… for Codecs & Media

Tip #991: HDV vs. “Normal” Media

Larry Jordan – LarryJordan.com

Make sure your projects match the aspect ratio of the pixels, as well as project.

An example of rectangular pixels (2:1). image courtesy of Wikipedia.

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The big difference between HDV and “normal” media is the aspect ratio of each pixel. Just today, I got an email from a reader asking why their footage looked “stretched.” Here’s what you need to know.

Back in the old days, as we were making the transition from standard definition video to HD, cameras and storage devices were neither big enough nor fast enough to capture and record a full HD video stream.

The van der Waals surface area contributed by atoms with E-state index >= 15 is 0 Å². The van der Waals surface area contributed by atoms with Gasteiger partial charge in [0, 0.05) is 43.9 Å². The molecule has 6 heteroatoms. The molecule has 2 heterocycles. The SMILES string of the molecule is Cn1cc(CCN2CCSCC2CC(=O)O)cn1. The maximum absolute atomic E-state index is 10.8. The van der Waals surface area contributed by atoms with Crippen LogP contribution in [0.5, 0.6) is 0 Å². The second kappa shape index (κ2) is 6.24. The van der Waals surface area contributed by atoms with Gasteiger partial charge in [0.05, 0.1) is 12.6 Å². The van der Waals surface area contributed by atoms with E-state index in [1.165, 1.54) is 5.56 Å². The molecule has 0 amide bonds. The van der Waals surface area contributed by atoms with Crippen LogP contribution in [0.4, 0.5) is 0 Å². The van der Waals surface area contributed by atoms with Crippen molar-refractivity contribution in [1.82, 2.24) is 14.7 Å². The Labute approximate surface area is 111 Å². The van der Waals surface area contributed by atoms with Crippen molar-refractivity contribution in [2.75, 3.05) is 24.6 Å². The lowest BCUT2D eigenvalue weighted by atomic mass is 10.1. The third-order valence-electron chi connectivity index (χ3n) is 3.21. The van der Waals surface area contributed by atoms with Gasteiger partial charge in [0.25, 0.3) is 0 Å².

To solve this problem, Sony and Panasonic created HD formats with non-square pixels. This meant that they could record fewer pixels, then stretch them horizontally in the final display so that fewer pixels would fill more space.

For example, while HDV records 720p footage using square pixels, instead of recording an image at 1920 x 1080, it records it using 1440 x 1080, then stretches each pixel’s width to fill the space of 1920 pixels, using only 1440 of them.

The problem this causes in editing is that, today, NLEs expect HD pixels to be square. When you work with older footage, if your image looks squished, check your pixel aspect ratio – or your project settings – to make sure you are compensating for these earlier rectangular pixels.

EXTRA CREDIT

Here’s a link from a few years ago that looks at HDV in more detail.


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